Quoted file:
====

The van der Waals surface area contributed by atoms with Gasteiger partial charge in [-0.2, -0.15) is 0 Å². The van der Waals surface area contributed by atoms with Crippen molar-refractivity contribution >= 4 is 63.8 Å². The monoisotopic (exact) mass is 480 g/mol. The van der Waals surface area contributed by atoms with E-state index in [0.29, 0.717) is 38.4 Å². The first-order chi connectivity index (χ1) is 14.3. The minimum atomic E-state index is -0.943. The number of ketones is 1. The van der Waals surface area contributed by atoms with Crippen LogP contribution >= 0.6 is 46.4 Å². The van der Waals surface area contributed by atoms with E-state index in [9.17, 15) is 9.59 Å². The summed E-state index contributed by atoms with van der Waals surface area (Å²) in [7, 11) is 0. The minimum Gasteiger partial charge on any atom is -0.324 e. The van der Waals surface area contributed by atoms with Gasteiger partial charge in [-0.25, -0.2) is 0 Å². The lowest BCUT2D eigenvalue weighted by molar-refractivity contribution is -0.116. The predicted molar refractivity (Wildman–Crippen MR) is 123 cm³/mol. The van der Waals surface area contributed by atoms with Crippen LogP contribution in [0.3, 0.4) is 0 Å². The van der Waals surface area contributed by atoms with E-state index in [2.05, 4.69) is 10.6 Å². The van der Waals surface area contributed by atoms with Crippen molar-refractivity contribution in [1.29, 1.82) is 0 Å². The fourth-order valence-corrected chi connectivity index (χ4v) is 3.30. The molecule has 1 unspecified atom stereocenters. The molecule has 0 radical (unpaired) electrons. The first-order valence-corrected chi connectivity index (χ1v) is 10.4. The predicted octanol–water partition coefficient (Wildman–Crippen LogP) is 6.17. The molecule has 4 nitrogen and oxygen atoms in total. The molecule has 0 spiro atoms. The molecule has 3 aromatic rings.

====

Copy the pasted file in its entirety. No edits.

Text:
The van der Waals surface area contributed by atoms with Gasteiger partial charge in [-0.2, -0.15) is 0 Å². The van der Waals surface area contributed by atoms with Crippen molar-refractivity contribution >= 4 is 63.8 Å². The monoisotopic (exact) mass is 480 g/mol. The van der Waals surface area contributed by atoms with E-state index in [0.29, 0.717) is 38.4 Å². The first-order chi connectivity index (χ1) is 14.3. The minimum atomic E-state index is -0.943. The number of ketones is 1. The van der Waals surface area contributed by atoms with Crippen LogP contribution >= 0.6 is 46.4 Å². The van der Waals surface area contributed by atoms with E-state index in [9.17, 15) is 9.59 Å². The summed E-state index contributed by atoms with van der Waals surface area (Å²) in [7, 11) is 0. The minimum Gasteiger partial charge on any atom is -0.324 e. The van der Waals surface area contributed by atoms with Gasteiger partial charge in [-0.25, -0.2) is 0 Å². The lowest BCUT2D eigenvalue weighted by molar-refractivity contribution is -0.116. The predicted molar refractivity (Wildman–Crippen MR) is 123 cm³/mol. The van der Waals surface area contributed by atoms with Crippen LogP contribution in [0.3, 0.4) is 0 Å². The van der Waals surface area contributed by atoms with E-state index in [2.05, 4.69) is 10.6 Å². The van der Waals surface area contributed by atoms with Crippen molar-refractivity contribution in [1.29, 1.82) is 0 Å². The fourth-order valence-corrected chi connectivity index (χ4v) is 3.30. The molecule has 1 unspecified atom stereocenters. The molecule has 0 radical (unpaired) electrons. The first-order valence-corrected chi connectivity index (χ1v) is 10.4. The predicted octanol–water partition coefficient (Wildman–Crippen LogP) is 6.17. The molecule has 4 nitrogen and oxygen atoms in total. The molecule has 0 spiro atoms. The molecule has 3 aromatic rings.